Past tense is HARD, dammit.
Also, hating LJ a little. May this only post once.
It's weird, how fast you get used to paranoia, because James was doing a great impression of one who lives really happily with that fact. Under the cover of trees--and Clark had no idea why the kid seems to think it can protect them, but he wasn't asking questions--he moved in a way that reminded Clark of Lex when Lex was feeling particularly vulnerable. Everything in the straightness of his back, the flicker of his eyes everywhere at once, always watching, always worried. The one time Clark had spoken to Lex, James had gone stiff and still, and Clark hadn't tried it again. No one should look like that just hearing his voice. No one.
Lex had given the necklace back, and the kid, after a second's hesitation, had stuffed it deep into his pocket, basking in the smile Lex gave him as a reward. Clark kept his distance, too, pretty sure that no matter what Lex said or did, there was no way James was going to take his presence too well. With all the layers and space between them that James kept, the feeling of the rock was almost muted, the vaguest sensation of unease just in the pit of his stomach.
The journey was unnerving as they angled through the woods almost at random. This strange, uncomfortable suspicion that James was deliberately taking the longer, more convoluted way, and right, smart, but the kid was barely *twelve*, if that. He shouldn't be--
"....built after the last incursion into our territory," James was saying brightly. "Mom said they were driven out with their tails between their legs. They can't get past the barrier conventionally, but they've been adapting their ships for short excursions. That's how--how the last time--" The soft tenor trailed off, almost breaking as he looked up at Lex with wide eyes. "I. I'm sorry. I shouldn't have--"
"No problem." Lex sounded so calm. So--well. Normal. "Tell me more. After all, I've never been to this zone recently--"
"It's Smallville," the kid answered with a wrinkling nose. "The Kryptonians can call it anything they want, but it doesn't make it true, Mom said. They say all kinds of stupid things."
Clark's stomach did a strange pitter-patter that had nothing to do with meteor rocks or sanity. Breathe. Just breathe. You can do this.
"What do the Kryptonians call it?"
James shrugged. "The Badlands." Another shrug, even more careless. "Too much kryptonite--" James stopped, hesitating, and Clark could almost see the war in his head reflected on his face. Coming to a stop, his mouth opened like a fish gaping in air, then shut tight. Instinct fighting reason. Worship of Lex against conditioning, maybe, and Clark found he couldn't even blame James for that. Then he took a deep breath. "There's a shield up. He--if he gets too close--" James' voice trailed off, and from the look on his face, he regretted saying that much. "I--can't bring it down. I can *tell* them, but--"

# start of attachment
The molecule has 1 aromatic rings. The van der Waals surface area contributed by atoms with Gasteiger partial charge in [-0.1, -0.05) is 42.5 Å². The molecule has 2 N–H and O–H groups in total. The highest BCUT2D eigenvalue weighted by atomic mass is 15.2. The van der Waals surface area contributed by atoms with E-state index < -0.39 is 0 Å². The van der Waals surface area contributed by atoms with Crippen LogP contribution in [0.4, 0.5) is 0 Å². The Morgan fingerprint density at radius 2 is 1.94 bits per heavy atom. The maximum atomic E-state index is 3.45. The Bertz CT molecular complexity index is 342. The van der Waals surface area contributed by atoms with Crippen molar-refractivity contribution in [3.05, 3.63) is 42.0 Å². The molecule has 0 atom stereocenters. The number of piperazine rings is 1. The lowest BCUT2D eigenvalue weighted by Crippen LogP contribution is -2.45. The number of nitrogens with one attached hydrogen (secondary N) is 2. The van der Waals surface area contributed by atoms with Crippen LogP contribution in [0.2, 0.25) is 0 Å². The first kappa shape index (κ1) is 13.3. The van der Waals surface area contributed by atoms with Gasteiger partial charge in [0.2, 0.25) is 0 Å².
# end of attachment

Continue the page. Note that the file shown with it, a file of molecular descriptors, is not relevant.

Jesus. Clark thought of the little necklace in James' pocket. Shield? What the *hell* was that? A--shield. Of Kryptonite? Clark's imagination offered up morbid visions of solid green walls and dying in front of them, and oh God, he had to do something, anything. Think of something else.
Just--take it in. This wasn't his world. This was--like Lex said. A dream. A something that made no sense, but nothing real-real. Even if the remembered pain of kryptonite poisoning was still trembling through every nerve in body memory. This was--this was wrong.
"C--Kal is my friend, James." Clark watched Lex turn all his intensity on James--Clark remembers being fifteen and feeling that for the first time, the way Lex could refocus, make you feel like you were the center of the universe. That nothing was as important as you were. That--and God, and all of that, only strengthened in the year they'd known each other. Lex did it like habit, almost unconscious, but right now--right now, it was deliberate, and this was something Clark was glad Lex had never used on him. He wasn't sure he could stand up to it.
James nodded slowly, eyes glazing a little. Jesus, what did this kind know of them? What *was* Lex to these people? What--what--